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Diabetes Health Center

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Dairy Fat May Lower Diabetes Risk

New Research Suggests That a Fat Found Primarily in Dairy Foods May Lower Diabetes Risk
WebMD Health News
Reviewed by Laura J. Martin, MD

Dec. 20, 2010 -- Experts recommend avoiding high-fat dairy products to lower diabetes risk, but a new study suggests this advice may be wrong.

Researchers at the Harvard School of Public Health say they have identified a substance found primarily in dairy fat that appears to lower the risk of type 2 diabetes.

Known as trans-palmitoleic acid, it is present in the fat of ruminant animals such as cows, sheep, and goats.

In the Harvard study, people with the highest levels of the fatty acid in their blood had a threefold lower risk of developing diabetes over time than people with the lowest levels.

They also had healthier HDL, or good, cholesterol levels, lower body fat, and less insulin resistance.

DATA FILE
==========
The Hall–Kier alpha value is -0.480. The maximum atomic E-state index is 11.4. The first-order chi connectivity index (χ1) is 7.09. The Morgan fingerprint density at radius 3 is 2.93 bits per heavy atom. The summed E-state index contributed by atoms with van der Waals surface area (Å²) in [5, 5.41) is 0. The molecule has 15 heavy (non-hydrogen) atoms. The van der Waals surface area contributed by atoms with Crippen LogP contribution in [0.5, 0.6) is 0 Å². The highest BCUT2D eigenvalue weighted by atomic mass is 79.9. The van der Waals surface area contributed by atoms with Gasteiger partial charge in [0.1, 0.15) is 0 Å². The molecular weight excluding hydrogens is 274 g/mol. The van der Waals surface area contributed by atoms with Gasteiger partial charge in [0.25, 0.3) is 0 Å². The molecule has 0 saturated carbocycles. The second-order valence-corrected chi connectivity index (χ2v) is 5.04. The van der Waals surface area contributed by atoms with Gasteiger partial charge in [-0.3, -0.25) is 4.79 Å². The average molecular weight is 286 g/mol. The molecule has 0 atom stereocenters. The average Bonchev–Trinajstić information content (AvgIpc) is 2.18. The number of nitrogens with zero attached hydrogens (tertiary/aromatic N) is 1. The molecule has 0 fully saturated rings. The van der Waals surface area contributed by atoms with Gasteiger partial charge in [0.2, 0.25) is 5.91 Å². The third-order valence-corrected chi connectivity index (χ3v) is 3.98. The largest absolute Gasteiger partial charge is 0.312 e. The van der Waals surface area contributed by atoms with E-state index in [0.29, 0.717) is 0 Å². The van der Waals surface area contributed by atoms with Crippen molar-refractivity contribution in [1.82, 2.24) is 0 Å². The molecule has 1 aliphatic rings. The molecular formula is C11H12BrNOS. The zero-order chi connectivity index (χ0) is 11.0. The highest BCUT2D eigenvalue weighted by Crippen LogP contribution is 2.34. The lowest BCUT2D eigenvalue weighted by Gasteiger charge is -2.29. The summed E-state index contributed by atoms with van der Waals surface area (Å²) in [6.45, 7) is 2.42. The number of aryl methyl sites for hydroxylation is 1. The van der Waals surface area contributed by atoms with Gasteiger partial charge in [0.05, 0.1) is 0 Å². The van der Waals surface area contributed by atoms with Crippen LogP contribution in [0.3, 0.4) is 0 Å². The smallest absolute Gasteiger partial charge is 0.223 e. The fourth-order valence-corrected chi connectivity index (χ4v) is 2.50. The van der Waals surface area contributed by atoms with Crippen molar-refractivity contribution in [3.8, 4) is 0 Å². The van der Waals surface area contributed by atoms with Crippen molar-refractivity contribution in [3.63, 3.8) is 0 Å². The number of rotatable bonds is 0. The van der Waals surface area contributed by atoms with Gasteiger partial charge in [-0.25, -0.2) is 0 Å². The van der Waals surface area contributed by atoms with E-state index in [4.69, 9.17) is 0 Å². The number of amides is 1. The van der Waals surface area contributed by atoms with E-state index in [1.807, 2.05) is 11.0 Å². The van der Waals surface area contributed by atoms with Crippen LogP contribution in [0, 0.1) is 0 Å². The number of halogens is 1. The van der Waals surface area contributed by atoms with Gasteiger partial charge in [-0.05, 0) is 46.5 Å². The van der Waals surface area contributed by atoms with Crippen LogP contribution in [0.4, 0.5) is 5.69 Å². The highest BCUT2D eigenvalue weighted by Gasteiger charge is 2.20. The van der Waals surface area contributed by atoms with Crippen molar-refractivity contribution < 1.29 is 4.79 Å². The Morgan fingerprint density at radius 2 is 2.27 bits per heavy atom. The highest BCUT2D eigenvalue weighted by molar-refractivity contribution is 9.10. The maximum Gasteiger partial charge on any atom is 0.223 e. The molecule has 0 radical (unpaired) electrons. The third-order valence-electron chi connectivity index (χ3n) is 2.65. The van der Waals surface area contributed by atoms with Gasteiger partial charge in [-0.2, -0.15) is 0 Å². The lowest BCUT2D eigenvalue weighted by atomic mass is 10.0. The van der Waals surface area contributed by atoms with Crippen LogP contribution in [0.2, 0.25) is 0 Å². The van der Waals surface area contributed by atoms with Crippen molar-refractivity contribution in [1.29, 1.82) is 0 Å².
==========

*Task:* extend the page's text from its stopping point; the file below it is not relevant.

Dairy Fat and Diabetes

But it is too soon to switch from skimmed milk and low-fat yogurt to higher-fat versions.

The findings must be confirmed, researchers say, and it is not quite clear if trans-palmitoleic acid or a related compound was protective.

The Harvard study was funded by grants from the National Institutes of Health. It appears in the Dec. 21 issue of the Annals of Internal Medicine.

“If nothing else, I think we have confirmed that there is something in dairy that reduces the risk of diabetes,” lead researcher Dariush Mozaffarian, MD, tells WebMD. “Either it is this fatty acid or something associated with it that we have not identified. It would be highly implausible that the relationship we saw is due to something unrelated to dairy.”

The study included 3,736 participants in the National Heart, Lung, and Blood Institute (NHLBI)-run Cardiovascular Health Study.

Throughout the two-decade study, researchers measured metabolic markers of diabetes risk, including circulating blood fatty acid levels.

Higher blood levels of trans-palmitoleic acid at study entry were associated with better cholesterol, less insulin resistance, and less overall inflammation, even after researchers adjusted for other heart disease and diabetes risk factors.

Over 20 years of follow-up, participants with the highest circulating levels of the fatty acid had about a 60% lower risk of developing diabetes than people with the lowest levels.

The finding could explain earlier research suggesting that people who eat more dairy products have a lower risk of developing type 2 diabetes, Mozaffarian says.

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